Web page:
As part of the Montana Family Ranching Project, Montana rancher features are imperative for telling the beef story. Today, we feature Scott Wiley of Musselshell, Montana. Scott and wife Kathy, along with their two daughters and son, run the Wiley Ranch located in the Bull Mountains. Not only does Scott ranch, but he also volunteers with the local 4-H, Montana Stockgrowers Association, and a cultural exchange program for youth called, “Provider Pals.” After reading this feature, please share the link with your friends in order to help more people learn about Montana family ranching.
How long has your family been involved in ranching?
I grew up on a ranch in Idaho and worked for various ranches in the area. As often happens, the ranch was not big enough to support all of us which lead me to Montana. Upon completion of a MS degree in Animal Science at Montana State University, my wife and I were hired to manage Dyer Land and Cattle. After running the ranch for 12 years, we were given the opportunity to lease all of the land and buy all of the cattle. We have been in this situation for the last 10 years. The only time in my life that I was not involved with ranching was when I was going to college, but even then I worked on the college farm and local ranches on weekends.
What was your favorite part about growing up on the ranch?
My favorite part of growing up on the ranch was being outside and working with animals. There was never a dull moment with 2 older brothers, horses to ride, open spaces and the freedom to enjoy it.
Today the ranch is raising Gelbvieh and Angus cross cattle. We have over 13000 acres of leased ground and can run as many as 400 mother cows. With all of the kids grown up and doing things of their own, my wife Kathy and I are the only family members involved. I am probably most proud of the condition of this land that we have been caring for. Bob Ross whose family homesteaded part of this ranch, came here and toured the place. He is a retired Range Conservationist so when he told me that I was doing a wonderful job managing this range I was very proud. The number of wildlife that share this land with us has increased dramatically which to me is an indicator of good range management.
What have been some of the trials you’ve had to overcome?
We have so far been flooded, burned out, taken over by grasshoppers, gone through drought, gone through severe snow storms and terrible cold. The fire of 2012 was the worst, we lost almost all of the range and had to start feeding hay real early just to keep the cows. The aftermath of that fire will be with us for years to come as the cattle did not perform very well after the smoke inhalation, the stress and being fed poor hay for nearly 8 months. The range is recovering with good rains and snow but we will be looking at burned trees forever, reminding us of the devastation.
I wish that more people would know about the reality of ranching. We do not get up at dawn every day, saddle up the horses and ride around all day. That only occurs on a few days of the year. Reality is we spend many days fixing fences, fixing water lines, putting up hay, feeding the hay, fixing machinery and doing many little things to keep the ranch running. People need to know the way it feels to work very hard trying to save a new born calf only to have it die as well as the feeling of helping a heifer deliver a live calf and hear her talking to her new baby as she cleans it off. Ranching can be really rewarding but it can be just as depressing. My daughter wrote of ranching: “It is decisions. All building up on one another until it seems as if one can’t take it anymore. Burdens of making decisions that affect too much and burdens of when there was nothing you could do.”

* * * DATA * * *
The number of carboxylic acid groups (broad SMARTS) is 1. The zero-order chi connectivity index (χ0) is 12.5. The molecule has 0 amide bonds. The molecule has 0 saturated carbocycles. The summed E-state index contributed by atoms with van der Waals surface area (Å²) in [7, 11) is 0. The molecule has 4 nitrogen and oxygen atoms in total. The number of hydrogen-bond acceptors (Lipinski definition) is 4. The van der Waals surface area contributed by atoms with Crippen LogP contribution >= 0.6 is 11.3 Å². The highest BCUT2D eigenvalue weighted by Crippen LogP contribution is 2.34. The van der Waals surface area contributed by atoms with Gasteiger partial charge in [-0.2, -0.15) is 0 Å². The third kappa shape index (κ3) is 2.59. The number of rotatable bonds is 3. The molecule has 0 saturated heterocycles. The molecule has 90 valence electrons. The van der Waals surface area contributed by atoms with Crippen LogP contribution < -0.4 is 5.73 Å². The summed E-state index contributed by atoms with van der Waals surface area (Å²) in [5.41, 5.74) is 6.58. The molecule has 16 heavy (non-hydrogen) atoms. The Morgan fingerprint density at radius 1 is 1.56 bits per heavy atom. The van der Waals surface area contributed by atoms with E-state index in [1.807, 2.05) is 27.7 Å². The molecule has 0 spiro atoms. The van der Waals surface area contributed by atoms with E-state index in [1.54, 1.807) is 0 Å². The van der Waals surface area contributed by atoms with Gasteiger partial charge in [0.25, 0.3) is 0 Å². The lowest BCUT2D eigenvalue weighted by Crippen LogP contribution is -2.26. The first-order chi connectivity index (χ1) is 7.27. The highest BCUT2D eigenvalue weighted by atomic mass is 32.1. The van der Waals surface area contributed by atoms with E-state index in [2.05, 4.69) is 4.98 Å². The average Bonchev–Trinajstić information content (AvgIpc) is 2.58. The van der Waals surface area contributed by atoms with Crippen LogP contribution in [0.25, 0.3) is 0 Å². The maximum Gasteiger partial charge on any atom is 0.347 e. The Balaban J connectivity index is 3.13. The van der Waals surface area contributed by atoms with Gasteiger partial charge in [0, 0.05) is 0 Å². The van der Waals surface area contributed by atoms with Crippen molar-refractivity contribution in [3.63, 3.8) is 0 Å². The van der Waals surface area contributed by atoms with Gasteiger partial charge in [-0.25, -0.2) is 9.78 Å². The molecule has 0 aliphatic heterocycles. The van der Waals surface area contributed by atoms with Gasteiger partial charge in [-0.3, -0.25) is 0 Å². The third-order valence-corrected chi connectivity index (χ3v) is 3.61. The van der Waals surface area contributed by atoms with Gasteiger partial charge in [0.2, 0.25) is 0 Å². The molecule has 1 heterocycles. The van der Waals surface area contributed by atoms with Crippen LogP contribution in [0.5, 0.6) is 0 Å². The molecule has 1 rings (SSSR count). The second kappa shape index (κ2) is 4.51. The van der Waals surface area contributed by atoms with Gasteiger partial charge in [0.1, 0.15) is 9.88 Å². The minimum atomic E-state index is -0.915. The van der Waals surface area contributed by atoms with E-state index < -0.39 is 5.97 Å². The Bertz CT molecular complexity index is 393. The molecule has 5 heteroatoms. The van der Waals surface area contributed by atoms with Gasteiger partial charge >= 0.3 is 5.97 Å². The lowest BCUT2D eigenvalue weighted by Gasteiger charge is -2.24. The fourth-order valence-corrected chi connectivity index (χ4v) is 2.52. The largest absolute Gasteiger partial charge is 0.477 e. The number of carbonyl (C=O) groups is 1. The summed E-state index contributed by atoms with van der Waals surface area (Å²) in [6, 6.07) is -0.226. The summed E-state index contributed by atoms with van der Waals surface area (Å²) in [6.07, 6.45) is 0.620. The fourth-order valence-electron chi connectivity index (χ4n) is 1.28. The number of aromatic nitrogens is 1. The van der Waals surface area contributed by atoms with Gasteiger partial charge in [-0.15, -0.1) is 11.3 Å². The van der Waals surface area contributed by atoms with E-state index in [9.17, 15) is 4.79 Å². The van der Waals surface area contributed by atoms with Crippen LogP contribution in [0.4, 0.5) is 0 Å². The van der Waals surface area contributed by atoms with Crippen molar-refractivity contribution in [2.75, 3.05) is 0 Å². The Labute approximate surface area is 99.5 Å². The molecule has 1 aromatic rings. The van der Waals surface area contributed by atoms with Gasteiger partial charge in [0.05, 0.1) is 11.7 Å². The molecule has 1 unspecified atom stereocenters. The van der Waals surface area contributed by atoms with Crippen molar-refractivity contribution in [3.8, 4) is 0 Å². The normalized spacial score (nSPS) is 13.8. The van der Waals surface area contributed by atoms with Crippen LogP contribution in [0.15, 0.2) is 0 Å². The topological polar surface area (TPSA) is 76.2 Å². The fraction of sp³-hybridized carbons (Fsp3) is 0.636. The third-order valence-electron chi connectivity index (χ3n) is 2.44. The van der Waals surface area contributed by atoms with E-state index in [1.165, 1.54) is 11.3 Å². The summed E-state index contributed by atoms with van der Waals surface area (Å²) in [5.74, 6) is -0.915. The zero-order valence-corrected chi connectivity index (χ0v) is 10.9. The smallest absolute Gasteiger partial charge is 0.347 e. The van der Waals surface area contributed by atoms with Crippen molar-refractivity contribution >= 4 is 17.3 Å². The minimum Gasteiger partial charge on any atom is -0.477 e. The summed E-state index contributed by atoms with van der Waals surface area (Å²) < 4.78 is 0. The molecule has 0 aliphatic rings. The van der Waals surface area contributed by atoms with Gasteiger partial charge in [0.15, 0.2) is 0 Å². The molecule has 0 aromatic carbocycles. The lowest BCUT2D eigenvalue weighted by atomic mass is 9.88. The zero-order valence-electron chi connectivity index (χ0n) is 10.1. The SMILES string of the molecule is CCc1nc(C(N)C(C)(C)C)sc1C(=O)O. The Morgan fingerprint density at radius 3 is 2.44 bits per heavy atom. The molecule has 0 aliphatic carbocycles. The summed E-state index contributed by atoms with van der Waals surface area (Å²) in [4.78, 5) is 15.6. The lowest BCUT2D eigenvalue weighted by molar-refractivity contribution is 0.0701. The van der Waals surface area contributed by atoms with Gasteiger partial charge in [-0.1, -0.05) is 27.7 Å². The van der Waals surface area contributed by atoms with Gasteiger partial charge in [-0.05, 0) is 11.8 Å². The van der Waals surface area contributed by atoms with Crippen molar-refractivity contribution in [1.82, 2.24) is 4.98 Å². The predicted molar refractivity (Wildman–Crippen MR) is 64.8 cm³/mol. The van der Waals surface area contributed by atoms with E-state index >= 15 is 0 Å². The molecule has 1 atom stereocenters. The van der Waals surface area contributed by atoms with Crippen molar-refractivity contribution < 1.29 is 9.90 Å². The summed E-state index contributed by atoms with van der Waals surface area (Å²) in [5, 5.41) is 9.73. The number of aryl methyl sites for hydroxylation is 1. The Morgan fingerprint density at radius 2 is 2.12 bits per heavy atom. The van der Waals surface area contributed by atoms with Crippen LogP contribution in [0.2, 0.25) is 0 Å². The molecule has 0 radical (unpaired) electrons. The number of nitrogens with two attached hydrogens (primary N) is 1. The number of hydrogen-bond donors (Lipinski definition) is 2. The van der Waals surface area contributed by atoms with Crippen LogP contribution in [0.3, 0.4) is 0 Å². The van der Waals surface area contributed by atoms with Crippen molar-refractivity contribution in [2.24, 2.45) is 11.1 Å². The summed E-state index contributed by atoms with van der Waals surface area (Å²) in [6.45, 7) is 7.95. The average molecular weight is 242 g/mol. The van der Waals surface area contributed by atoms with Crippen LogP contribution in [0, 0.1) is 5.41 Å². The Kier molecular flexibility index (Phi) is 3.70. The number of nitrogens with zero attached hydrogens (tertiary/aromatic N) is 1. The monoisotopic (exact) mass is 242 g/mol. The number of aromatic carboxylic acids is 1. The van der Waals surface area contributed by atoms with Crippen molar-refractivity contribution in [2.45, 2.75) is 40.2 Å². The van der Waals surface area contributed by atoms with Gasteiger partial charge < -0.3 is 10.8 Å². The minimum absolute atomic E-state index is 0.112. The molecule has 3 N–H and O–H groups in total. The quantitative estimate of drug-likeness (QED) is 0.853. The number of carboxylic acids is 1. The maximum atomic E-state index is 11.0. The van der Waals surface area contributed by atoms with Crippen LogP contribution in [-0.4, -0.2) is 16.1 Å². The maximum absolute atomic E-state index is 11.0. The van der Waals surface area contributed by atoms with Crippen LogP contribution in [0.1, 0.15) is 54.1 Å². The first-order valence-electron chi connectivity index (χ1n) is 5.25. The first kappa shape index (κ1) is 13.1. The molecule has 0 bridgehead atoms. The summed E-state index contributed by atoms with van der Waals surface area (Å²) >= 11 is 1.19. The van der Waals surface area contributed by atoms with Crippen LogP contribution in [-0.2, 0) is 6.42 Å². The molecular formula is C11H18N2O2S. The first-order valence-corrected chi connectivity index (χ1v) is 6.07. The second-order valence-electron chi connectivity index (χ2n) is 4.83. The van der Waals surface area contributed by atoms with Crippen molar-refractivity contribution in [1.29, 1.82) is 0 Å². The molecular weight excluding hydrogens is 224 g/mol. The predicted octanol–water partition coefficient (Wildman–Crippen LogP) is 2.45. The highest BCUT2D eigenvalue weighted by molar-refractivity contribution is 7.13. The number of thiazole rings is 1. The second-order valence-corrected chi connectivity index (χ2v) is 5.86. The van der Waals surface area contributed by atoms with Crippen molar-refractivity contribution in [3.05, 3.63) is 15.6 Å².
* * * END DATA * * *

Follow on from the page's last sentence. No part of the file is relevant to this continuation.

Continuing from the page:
Working with your family is one of the best things about ranching. Having your kids growing up working alongside of you is a really good way to teach them responsibility and a good work ethic. Working together makes you grow together when you face adversity and you take it head on as a family.
Is there anything you would have done differently on the ranch if given the chance?
I am not sure what I would do different, certainly not anything major. Maybe little things like use AI more extensively early on or put fences in different places.
How would describe “building a legacy” on the ranch?
Building a legacy to me would be that when I am gone people will say of me that I left the land in better condition than when I found it and that I had one heck of a good set of cows. All of our pastures are named after the original homesteaders, they left a legacy. I would like for someday that people would refer to some part of the place the ”Wiley Place”, that would be leaving a legacy.
Do you have any advice for future Montana rancher generations about running a successful beef cattle business?
The best advice I could give is get educated and never stop learning. That may not mean going to college but working with a mentor and going to every possible seminar or school that you can attend. It may mean getting a job on a ranch and learning the hard way. I also think that even ranch raised kids should go and work for other ranches to see how others function. One of the worst things that I have seen is ranchers who continue to do things the way that grandpa did it and they get into a rut, never improving. Being exposed to new and different things is good. Yes some of the things that grandpa did he did for a reason, but everything should be questioned and looked at from a business perspective.
What’s your favorite beef dish?
It would have to be a good roast, prime rib or top sirloin slow cooked on the grill to a medium rare with horseradish!
Every rancher should have at least 2 Corgi dogs that will help him work cows and snuggle on him at night!